The U.S. Energy Information Administration recently unveiled its Short-Term Energy Outlook. Highlights of the report included:
- For the 2017 April-through-September summer driving season, gas prices are forecast to average $2.46/gallon (gal), compared with $2.23/gal last summer. The higher forecast gasoline price is primarily the result of higher forecast crude oil prices. For all of 2017, the forecast average price for regular gasoline is $2.39/gal, which, if realized, would result in the average U.S. household spending about $200 more on motor fuel in 2017 compared with 2016.
- U.S. crude oil production averaged an estimated 8.9 million barrels per day (b/d) in 2016. U.S crude oil production is forecast to average 9.2 million b/d in 2017 and 9.9 million b/d in 2018.
- North Sea Brent crude oil prices averaged $52 per barrel (b) in March, $3/b lower than the February average. EIA forecasts Brent prices to average $54/b in 2017 and $57/b in 2018.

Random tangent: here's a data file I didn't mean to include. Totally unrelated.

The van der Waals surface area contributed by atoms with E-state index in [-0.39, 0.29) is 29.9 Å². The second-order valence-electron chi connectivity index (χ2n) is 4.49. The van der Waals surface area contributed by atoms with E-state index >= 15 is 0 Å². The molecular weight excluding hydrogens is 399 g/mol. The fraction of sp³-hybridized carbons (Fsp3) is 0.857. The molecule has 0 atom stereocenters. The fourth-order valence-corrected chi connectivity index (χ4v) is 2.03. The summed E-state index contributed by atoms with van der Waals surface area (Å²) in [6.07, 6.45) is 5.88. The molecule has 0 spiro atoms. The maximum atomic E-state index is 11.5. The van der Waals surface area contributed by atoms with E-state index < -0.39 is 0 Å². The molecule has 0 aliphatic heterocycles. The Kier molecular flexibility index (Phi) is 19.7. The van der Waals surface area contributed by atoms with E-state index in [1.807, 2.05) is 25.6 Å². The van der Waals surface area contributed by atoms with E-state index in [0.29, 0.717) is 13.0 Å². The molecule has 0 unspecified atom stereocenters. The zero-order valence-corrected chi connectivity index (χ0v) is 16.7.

- U.S. dry natural gas production is forecast a 0.8 Bcf/d increase from the 2016 level. This increase reverses a 2016 production decline, which was the first annual decline since 2005. Natural gas production in 2018 is forecast to be 4.0 Bcf/d above the 2017 level. New natural gas export capabilities and growing domestic natural gas consumption contribute to the forecast.
- Total U.S. electricity generation forecasts show a decline of 0.7 percent in 2017, followed by a 1.7 percent increase in 2018.
- EIA expects the share of electricity generation from natural gas to fall from an average of 34 percent in 2016 to 32 percent in both 2017 and 2018 as a result of higher expected natural gas prices.
- Coal's forecast generation share rises from 30 percent in 2016 to 31 percent in both 2017 and 2018.
- Non-hydropower renewables are forecast to provide 9 percent of electricity generation in 2017 and nearly 10 percent in 2018.
- The generation share of hydropower is forecast to be relatively unchanged at 7 percent between 2016 and 2018.
- The nuclear share of generation is projected to decline from about 20 percent in 2016 and 2017 to 19 percent in 2018.
- Wind energy capacity is expected to rise from 81 to 95 gigawatts (GW) by the end of 2018.
- Utility-scale solar generation capacity is forecast to increase by 44 percent by the end of 2018. With that growth, solar will account for more than one percent f total utility-scale electricity generation in 2018.
The full report can be viewed at http://www.eia.gov/forecasts/steo/.